For example, outdoor marijuana could be mixed with a legitimate crop, since the MRA system initially only tracks plants and the harvested flower is self-registered and entered by the grower. In this scenario, illicit marijuana would be subject to safety testing.
But there are also ways around it, Hanna said.
“If you’re in a retail market…and the tested marijuana is put in a jar, and it has a METRC label on the front, and someone takes the jar and puts it in the back room and sneak in another marijuana, of course that’s also possible,” he said.
During her deposition, Hanna was unable to provide information on how many times businesses have been arrested with illicit marijuana or investigated by state police.
When asked if he thought there was a better way to handle these situations, Hanna replied, “I think there is always room for improvement, but we do our best with the tools we have at the time.”
At MRA meetings, it’s a “recurring piece of conversation, that there are prosecution challenges to deal with the illicit market, even in scenarios where we can find them,” Hanna testified during of his testimony. “State police are struggling to find prosecutors who actually want to take on cases, leading to enforcement issues.”
Marijuana Regulatory Agency Director Andrew Brisbo declined to respond directly to the MCMA’s statement or letter to the Legislative Assembly.
“We understand that there are many competing interests in the marijuana industry, but the MRA refuses to be drawn into public relations campaigns that pit stakeholders against each other,” Brisbo said. “We will continue to do what we have always done by providing exceptional customer service to our licensees while protecting the health, safety and well-being of cannabis consumers in Michigan; this includes working with law enforcement when necessary and holding our licensees accountable when they break the law or fail to follow the rules.
Rick Thompson, a legalization pioneer and president of the state chapter of the National Organization for the Reform of Marijuana Laws (NORML), is a critic of the MCMA’s lobbying efforts and has called its use of depositions a the MRA to advance its legislative agenda with an “act”. of despair. »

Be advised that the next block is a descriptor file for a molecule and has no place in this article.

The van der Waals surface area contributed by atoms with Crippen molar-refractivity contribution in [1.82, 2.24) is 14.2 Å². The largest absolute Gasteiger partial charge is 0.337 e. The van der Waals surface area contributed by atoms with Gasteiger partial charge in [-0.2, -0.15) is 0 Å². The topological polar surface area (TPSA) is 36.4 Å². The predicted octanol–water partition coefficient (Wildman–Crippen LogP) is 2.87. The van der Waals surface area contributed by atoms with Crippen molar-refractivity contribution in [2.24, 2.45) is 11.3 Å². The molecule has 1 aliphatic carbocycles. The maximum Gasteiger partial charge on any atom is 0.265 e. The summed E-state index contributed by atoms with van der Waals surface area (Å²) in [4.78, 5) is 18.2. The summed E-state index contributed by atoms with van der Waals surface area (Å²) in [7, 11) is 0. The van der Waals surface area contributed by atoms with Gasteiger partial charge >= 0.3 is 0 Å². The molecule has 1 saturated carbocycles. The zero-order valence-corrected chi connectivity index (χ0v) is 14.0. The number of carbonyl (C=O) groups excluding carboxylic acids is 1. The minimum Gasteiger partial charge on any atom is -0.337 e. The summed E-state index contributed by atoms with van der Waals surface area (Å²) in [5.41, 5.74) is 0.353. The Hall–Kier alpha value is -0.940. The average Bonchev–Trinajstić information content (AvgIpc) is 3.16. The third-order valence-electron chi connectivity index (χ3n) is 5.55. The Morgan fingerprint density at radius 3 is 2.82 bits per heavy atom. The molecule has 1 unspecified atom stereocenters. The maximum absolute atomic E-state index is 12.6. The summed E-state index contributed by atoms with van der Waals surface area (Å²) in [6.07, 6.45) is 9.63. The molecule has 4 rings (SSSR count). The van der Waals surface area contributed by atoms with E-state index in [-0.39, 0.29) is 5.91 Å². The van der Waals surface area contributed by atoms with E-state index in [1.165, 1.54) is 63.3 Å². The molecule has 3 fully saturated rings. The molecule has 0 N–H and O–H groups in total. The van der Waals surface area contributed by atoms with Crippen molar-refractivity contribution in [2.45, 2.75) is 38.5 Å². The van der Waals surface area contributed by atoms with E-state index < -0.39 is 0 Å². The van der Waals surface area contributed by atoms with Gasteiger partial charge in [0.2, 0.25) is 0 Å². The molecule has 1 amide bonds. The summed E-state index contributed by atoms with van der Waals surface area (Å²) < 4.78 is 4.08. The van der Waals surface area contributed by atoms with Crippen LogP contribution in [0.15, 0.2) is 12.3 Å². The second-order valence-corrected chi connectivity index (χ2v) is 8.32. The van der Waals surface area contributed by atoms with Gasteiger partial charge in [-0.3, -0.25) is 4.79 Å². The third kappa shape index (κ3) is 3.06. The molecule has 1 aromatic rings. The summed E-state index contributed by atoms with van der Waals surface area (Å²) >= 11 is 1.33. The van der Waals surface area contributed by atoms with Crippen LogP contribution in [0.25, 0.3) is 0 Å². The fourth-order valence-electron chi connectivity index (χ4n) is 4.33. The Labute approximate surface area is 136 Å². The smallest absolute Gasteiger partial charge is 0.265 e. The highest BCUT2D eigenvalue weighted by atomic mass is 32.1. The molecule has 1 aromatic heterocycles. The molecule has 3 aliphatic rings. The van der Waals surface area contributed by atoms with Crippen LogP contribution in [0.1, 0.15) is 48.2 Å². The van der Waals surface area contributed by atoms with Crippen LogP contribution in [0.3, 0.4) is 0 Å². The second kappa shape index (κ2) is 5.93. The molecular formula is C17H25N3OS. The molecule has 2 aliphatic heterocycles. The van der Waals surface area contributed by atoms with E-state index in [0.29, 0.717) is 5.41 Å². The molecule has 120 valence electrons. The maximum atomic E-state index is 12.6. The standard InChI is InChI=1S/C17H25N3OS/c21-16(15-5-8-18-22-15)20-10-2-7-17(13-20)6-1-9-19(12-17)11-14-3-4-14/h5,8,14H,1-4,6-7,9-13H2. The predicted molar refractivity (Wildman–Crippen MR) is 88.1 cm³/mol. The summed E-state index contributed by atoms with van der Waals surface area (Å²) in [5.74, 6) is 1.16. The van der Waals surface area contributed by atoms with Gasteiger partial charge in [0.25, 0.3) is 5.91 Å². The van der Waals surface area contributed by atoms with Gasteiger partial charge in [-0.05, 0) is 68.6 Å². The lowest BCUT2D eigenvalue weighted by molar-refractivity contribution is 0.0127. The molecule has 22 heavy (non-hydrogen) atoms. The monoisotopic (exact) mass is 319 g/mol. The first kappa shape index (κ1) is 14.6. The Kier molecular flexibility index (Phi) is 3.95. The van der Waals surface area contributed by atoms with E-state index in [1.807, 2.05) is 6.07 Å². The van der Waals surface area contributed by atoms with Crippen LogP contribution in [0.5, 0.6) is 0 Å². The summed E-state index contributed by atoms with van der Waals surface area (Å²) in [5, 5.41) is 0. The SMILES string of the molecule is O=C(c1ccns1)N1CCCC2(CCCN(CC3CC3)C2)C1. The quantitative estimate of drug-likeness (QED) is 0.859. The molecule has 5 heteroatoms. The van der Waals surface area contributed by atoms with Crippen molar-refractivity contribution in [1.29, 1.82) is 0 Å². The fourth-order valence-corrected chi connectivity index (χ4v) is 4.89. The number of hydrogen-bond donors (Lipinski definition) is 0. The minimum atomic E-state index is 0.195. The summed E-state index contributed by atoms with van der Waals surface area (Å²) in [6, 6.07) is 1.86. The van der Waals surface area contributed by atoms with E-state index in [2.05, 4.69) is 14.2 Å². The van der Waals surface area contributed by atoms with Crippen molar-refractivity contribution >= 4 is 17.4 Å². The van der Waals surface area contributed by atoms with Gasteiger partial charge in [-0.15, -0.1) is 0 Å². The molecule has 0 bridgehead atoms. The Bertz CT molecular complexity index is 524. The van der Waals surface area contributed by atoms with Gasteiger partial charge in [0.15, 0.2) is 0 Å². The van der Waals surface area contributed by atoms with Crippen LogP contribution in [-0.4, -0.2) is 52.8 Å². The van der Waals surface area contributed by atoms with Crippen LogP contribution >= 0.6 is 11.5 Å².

“The Michigan Cannabis Manufacturers Association spent a lot of money lobbying the legislature for this cannabis safety law,” he said. “They failed last year and as we head into an election season this is their last take on this brass ring, the last chance for them to push this legislation through before it all gets very muddy in Lansing .
“There is no call within the marijuana industry for the MRA to have greater enforcement powers, so this is a unique request.”
The MCMA is led by board chair Shelly Edgerton, the former executive director of the Department of Licensing and Regulatory Affairs, which oversees the ARM, and has successfully lobbied for other licensing-related legislation. marijuana.
Edgerton said the comments made in the MRA depositions highlight the MCMA’s “long-standing concerns about the proliferation of illicit cannabis in Michigan’s cannabis market.”
“These recent reports further demonstrate a clear threat to consumer safety and the immediate need to increase resource allocation for additional enforcement to combat Michigan’s illicit cannabis market,” she said. . “We also renew our call to pass Michigan’s Cannabis Safety Act without delay to help ensure that all cannabis in Michigan is tested, tracked, labelled, licensed and taxed.”
Learn more about MLive:
Cancellation of Michigan marijuana recall allows companies to sell tainted cannabis
Cannabis snacks available in Whitemore Lake
Growing pains in Michigan’s marijuana industry
How Michigan Marijuana Became a $2 Billion Industry
Marijuana recall blamed for 18 health issues
Viridis hits back in court
Viridis denounces “bureaucratic” abuses
Michigan issues $200 million marijuana recall
Pinconning Paralyzer Podcast
Pregnancy tests, VR glasses among marijuana research purchases
Research grants will be announced in August
Caregivers at odds with corporate cannabis